But then you need a safe place to experiment and develop those gifts. This is why being a part of a small group is so important. It is a safe place to grow. It is an encouraging place to test the waters. As you do, see what happens. Watch for improvement and development as you would in developing a natural ability. Evaluate whether God is blessing this attempt. You might find that you have made a mistake. That’s fine. But you may find that God begins to use you in that area. You may find as you use this gift that you become more comfortable and confident and experience a new vitality and power in your life.
Others will also recognize the gift in you. As you begin to function in the area of spiritual gifts, others will begin to affirm what they see in you. In fact, others may see your gifts long before you do.
This can happen best in the context of a small group. You see, not everyone is called to lead or minister on Sunday morning. In fact, if some of you were asked to come to the platform and teach or preach or even pray, you may feel very uncomfortable. It may be a threatening experience for you. But it is easier to do things in a smaller group.
And there are more opportunities to use your gifts for ministry in a small group. In the larger celebration service of the church, there are only several gifts on display. You have people who lead worship, lead the services, and preach and teach the Word. But there are so many ways to use more gifts in a smaller context. And there is also more opportunity to involve everyone.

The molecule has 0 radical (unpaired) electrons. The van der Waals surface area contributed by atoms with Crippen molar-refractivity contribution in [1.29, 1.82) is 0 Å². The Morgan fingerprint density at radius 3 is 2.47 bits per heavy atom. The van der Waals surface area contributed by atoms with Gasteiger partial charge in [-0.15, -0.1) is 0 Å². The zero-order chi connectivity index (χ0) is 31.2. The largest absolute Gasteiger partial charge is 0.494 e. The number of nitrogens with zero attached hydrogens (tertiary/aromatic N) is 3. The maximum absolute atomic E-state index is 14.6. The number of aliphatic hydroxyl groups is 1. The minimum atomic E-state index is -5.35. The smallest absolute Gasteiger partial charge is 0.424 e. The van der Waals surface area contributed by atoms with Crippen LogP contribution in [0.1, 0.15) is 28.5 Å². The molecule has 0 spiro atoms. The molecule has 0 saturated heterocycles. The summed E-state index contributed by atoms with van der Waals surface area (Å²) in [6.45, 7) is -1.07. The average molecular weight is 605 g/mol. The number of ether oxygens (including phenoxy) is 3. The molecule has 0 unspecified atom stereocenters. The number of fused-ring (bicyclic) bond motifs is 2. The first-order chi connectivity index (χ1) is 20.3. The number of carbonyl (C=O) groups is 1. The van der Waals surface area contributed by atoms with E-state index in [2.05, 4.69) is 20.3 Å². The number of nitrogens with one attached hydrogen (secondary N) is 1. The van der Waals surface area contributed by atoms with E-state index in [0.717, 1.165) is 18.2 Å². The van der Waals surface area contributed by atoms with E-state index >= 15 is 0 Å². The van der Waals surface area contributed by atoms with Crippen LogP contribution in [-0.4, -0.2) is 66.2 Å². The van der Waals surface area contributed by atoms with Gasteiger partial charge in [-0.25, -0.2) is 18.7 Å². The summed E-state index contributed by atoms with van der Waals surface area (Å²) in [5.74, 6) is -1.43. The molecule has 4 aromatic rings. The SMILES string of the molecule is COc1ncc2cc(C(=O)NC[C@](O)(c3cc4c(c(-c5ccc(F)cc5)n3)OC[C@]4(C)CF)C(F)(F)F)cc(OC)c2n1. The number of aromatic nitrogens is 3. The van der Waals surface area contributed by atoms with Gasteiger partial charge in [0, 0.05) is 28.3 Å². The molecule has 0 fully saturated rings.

If each of you wanted to share your heart for only five minutes in the larger service, we would not have enough time. We would be here all day. But everyone can share in a smaller group. Everyone can have time if they need it. And in the small groups other gifts can function best. In a small group you can pray for every need. Where can you better manifest the gifts of helps, or encouragement, or showing mercy?
Our goal for small groups is to bring Christians into closer relationships with God and each other; and through these living relationships to bring the life-changing message of the gospel of Jesus Christ to others in our community. Small groups provide a vehicle for life-giving relationships to be developed. In a small group, people develop committed and trusting relationships with each other and with the Lord as they share their lives and minister to one another’s needs.
Now these groups can take all kinds of shapes. There can be small groups that meet in homes for Bible study and discipleship. There can be small groups that are primarily prayer and discipleship groups. There can be small groups called ministry teams that have as their major task a specific ministry area. Our Sunday morning Bible study before the worship services can be a small group. Each group, however, will have some essential elements. Whether it is a group that meets in a home or at the church facilities or in a ministry task outside of the church, there will be a time in the Word, a time of sharing real needs, and a time of prayer and ministry to one another. In this way we are pointed toward God, encouraged and cared for.
If you are not in a small group, let me encourage you (I would command you if I could) to become involved without delay. Your growth depends on it. Your ministry depends on it. Your spiritual health depends on it.
Remember, we have been talking about developing a healthy Christian life. The two characteristics we have talked about today are two of the essential quality characteristics of a healthy Christian life — gift-oriented ministry and holistic small groups.
As you minister based on your spiritual gifts you will be able to give without giving out. And as you find your place in a healthy small group you will be loved, encouraged, cared for and empowered to develop spiritually.